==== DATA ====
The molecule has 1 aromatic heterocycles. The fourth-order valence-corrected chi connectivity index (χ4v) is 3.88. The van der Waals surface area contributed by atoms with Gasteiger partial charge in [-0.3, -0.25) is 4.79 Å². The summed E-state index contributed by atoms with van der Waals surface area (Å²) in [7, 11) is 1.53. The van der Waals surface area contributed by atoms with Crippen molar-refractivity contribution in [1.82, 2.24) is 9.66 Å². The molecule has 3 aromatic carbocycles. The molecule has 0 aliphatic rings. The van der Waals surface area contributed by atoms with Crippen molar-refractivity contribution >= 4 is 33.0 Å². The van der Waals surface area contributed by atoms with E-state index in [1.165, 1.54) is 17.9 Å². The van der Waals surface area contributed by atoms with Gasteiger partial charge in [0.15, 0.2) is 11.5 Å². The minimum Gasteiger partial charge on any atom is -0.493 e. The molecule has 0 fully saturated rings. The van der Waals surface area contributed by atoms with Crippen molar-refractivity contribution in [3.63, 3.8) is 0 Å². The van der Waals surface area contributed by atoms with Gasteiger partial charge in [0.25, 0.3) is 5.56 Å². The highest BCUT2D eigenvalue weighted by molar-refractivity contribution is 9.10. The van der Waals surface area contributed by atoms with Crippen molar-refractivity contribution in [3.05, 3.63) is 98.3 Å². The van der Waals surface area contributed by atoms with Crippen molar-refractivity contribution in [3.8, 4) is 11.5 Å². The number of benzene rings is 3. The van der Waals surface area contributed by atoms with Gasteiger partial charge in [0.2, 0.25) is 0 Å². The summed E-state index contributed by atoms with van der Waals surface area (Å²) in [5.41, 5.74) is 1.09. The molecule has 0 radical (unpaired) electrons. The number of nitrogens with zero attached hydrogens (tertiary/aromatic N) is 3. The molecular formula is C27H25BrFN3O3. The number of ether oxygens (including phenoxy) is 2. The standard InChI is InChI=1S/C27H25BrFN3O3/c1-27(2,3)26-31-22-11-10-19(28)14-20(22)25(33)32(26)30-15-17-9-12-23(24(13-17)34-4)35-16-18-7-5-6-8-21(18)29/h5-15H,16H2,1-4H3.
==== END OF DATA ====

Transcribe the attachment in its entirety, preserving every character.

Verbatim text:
The molecule has 1 aromatic heterocycles. The fourth-order valence-corrected chi connectivity index (χ4v) is 3.88. The van der Waals surface area contributed by atoms with Gasteiger partial charge in [-0.3, -0.25) is 4.79 Å². The summed E-state index contributed by atoms with van der Waals surface area (Å²) in [7, 11) is 1.53. The van der Waals surface area contributed by atoms with Crippen molar-refractivity contribution in [1.82, 2.24) is 9.66 Å². The molecule has 3 aromatic carbocycles. The molecule has 0 aliphatic rings. The van der Waals surface area contributed by atoms with Crippen molar-refractivity contribution >= 4 is 33.0 Å². The van der Waals surface area contributed by atoms with E-state index in [1.165, 1.54) is 17.9 Å². The van der Waals surface area contributed by atoms with Gasteiger partial charge in [0.15, 0.2) is 11.5 Å². The minimum Gasteiger partial charge on any atom is -0.493 e. The molecule has 0 fully saturated rings. The van der Waals surface area contributed by atoms with Crippen molar-refractivity contribution in [3.63, 3.8) is 0 Å². The van der Waals surface area contributed by atoms with Gasteiger partial charge in [0.25, 0.3) is 5.56 Å². The highest BCUT2D eigenvalue weighted by molar-refractivity contribution is 9.10. The van der Waals surface area contributed by atoms with Crippen molar-refractivity contribution in [3.05, 3.63) is 98.3 Å². The van der Waals surface area contributed by atoms with Crippen molar-refractivity contribution in [3.8, 4) is 11.5 Å². The number of benzene rings is 3. The van der Waals surface area contributed by atoms with Gasteiger partial charge in [0.2, 0.25) is 0 Å². The summed E-state index contributed by atoms with van der Waals surface area (Å²) in [5.41, 5.74) is 1.09. The molecule has 0 radical (unpaired) electrons. The number of nitrogens with zero attached hydrogens (tertiary/aromatic N) is 3. The molecular formula is C27H25BrFN3O3. The number of ether oxygens (including phenoxy) is 2. The standard InChI is InChI=1S/C27H25BrFN3O3/c1-27(2,3)26-31-22-11-10-19(28)14-20(22)25(33)32(26)30-15-17-9-12-23(24(13-17)34-4)35-16-18-7-5-6-8-21(18)29/h5-15H,16H2,1-4H3.